SCMS Runners
Standard Chartered Marathon

Now, let’s take a vote. How much have you spent on races this year?

Race fees alone are expensive, approximating at $50. Those really good ones like the Standard Chartered Marathon can go up to $90 or $100 (and that’s already the special rate for residents). Above that, we need to consider the transport fees expended when we wake up (usually too late) to reach the destination. Or, those extra time spent queueing for a race pack for singlets that more often than not don’t fit.

And to think running was always considered a simple sport, one that anyone can pick up. No matter how amateur, no matter how busy. After all, shouldn’t it just require a pair of good running shoes and a trail long enough so you don’t have to repeat it more than 6 times (which is what we’ve been trained for since NAPFA came into play)?

Holding firm in this belief, it is unsurprising that I do lament about “wasting” too much time, money and effort on official races. So in this state of mind, I reflect on the reasons we runners may have for signing up for a race. Ultimately, if you know what you’re asking for and got what you asked for, the decision really shouldn’t be relegated to a regret.


Here’s my top five.

#1 The lead-up training 

In my last post, I mentioned that my milestones as a runner included doing my first 21km and my first time beating my personal best. Every new race we sign up for is reinvigorating because it’s a new chance to raise the bar for yourself, to celebrate new accomplishments. It starts from that instant you click “Pay Now” and mentally resolve to religiously follow your training regime for the next couple of weeks. There’s a goal now and while it’s excruciatingly cliche to hear once again about how it’s the journey that matters, you’d be encouraged in these lead-up trainings as you witness yourself growing stronger and more resilient.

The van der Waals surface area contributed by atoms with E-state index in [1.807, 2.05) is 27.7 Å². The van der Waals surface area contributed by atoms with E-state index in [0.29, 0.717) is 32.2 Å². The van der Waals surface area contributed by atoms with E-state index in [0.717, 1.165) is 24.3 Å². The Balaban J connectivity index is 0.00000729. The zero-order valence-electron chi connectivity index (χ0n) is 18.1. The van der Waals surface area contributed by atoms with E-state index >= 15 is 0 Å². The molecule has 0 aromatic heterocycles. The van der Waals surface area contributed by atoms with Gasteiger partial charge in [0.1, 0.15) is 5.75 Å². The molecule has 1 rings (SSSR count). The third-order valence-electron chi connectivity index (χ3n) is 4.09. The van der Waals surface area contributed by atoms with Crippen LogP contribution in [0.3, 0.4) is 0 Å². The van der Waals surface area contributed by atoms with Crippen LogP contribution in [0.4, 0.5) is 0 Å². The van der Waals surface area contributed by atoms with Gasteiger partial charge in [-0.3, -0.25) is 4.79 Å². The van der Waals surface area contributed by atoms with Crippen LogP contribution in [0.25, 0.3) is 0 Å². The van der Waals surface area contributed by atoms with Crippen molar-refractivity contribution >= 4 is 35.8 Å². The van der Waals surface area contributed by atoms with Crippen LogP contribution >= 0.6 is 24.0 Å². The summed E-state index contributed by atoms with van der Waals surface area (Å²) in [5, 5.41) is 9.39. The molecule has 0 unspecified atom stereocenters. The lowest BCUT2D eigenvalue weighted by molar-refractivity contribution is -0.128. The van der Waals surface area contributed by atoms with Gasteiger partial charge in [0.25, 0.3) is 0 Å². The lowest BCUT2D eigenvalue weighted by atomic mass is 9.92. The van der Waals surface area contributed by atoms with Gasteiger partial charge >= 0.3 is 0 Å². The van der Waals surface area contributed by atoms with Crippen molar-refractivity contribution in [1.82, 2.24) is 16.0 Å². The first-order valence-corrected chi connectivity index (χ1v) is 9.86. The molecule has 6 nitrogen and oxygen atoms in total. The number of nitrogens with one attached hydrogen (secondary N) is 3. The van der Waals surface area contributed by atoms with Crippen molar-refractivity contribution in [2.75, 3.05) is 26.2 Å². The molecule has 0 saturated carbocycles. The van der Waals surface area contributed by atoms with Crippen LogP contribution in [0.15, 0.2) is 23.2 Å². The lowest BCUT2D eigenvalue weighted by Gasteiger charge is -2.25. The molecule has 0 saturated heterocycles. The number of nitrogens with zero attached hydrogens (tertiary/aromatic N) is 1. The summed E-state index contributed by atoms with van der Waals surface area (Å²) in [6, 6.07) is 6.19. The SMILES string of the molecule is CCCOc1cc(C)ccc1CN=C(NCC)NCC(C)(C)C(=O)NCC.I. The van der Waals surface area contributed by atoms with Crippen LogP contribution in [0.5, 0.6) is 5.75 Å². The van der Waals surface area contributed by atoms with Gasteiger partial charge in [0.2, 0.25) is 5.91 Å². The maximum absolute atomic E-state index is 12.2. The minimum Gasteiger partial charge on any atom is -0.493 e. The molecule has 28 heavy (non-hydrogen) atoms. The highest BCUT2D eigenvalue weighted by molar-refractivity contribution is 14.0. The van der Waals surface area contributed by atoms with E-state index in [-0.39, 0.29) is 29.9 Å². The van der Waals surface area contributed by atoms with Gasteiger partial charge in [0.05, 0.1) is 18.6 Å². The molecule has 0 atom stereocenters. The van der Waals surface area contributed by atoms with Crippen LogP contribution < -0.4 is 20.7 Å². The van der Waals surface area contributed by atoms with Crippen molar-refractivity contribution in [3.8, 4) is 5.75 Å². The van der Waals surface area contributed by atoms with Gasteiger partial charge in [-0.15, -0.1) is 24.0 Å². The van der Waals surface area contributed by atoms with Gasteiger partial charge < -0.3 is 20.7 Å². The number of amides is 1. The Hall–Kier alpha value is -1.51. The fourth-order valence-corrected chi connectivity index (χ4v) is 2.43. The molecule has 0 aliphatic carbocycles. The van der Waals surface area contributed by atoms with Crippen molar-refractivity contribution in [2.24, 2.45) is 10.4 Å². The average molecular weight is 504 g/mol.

#2 The motivation of the race organisers

Source: My favorite image of GEWR from Ah Girl

Upcoming next is CSC Run by the Bay, a key event on the Public Service STAR Games Calendar. Their aim? To promote an active lifestyle among public servants. Another race just over is the Great Eastern Women’s Run. The aim? To make running accessible to women from all walks of life. When you find yourself aligning with their motivation, you’d want to be that one out of thousands to put in your vote for them. You sign up.

#3 Type of race


The most stark example is from the recent Ubin Wayfinder. It was borne out of the desire to grow orienteering as a sport and as a means to band people together. For the least outdoorsy, with just a map at hand and no water points, Osportz were true to their mission. Above all, the route brings you around the must-see places of Pulau Ubin. It was a meaningful alternative to the just running and just round the usual Nicoll Highway, F1 race pit or around the outskirts of Gardens by the Bay. There are other fancy races, in which they throw colored goos at you or get ferociously masked facilitators to chase after you. It’s all about preferences.

#4 Race Route

The Rail Corridor Run would be a prime example of an interesting race route. It covers the railway routes close to our heritage, from Bukit Timah Railway Station to Tanjong Pagar Railway Station. Even for races with commonly covered routes, I am the kind who’d scrutinize the map to make sure they aren’t repeated for some 5km or along paths flanked by forestry. The route riding the sides of the Marina Bay Golf Course is always dreaded.

CSC2015_Race Route
Source: CSC Run by the Bay Route Map

I quite like the route I’m seeing here for the CSC Run by the Bay, even if the Marina Bay Golf Course. It’s a pretty common route. Do tell me what you think about this route or if any one of you are going for this race too!

#5 Post-run breakfast


When I sign up for runs, I sign my family up for them together. So the prized outcome of these races is when everyone’s faces gleam with pride and satisfaction, and we gather around the table of a nearby hawker centre for good ol’ kaya toast and a cup of kopi-kosong. We all run for a reason.

One of my many is that these races are a reason for my family to group together on a weekend morning before the busy day lays out ahead. You might have started running because your father said it’s time to rid yourself of that tummy, or you ran the race because your friends begged you to join them. Either way, the post-run breakfast lets you bathe in the delight of committing to and finishing something.

Being a student from an average family, I’m conservative about my selection. I run certain races for specific reasons; and if I’ve got the experience I paid for (within budget, of course), I’d say it’s a worthwhile cost.

Think about it. What’s the cost of your running?


  1. There are plenty of races around SouthEast Asia that are worth running. So best would be to save up money for these races (run less local races). That’s what I’m doing nowadays .


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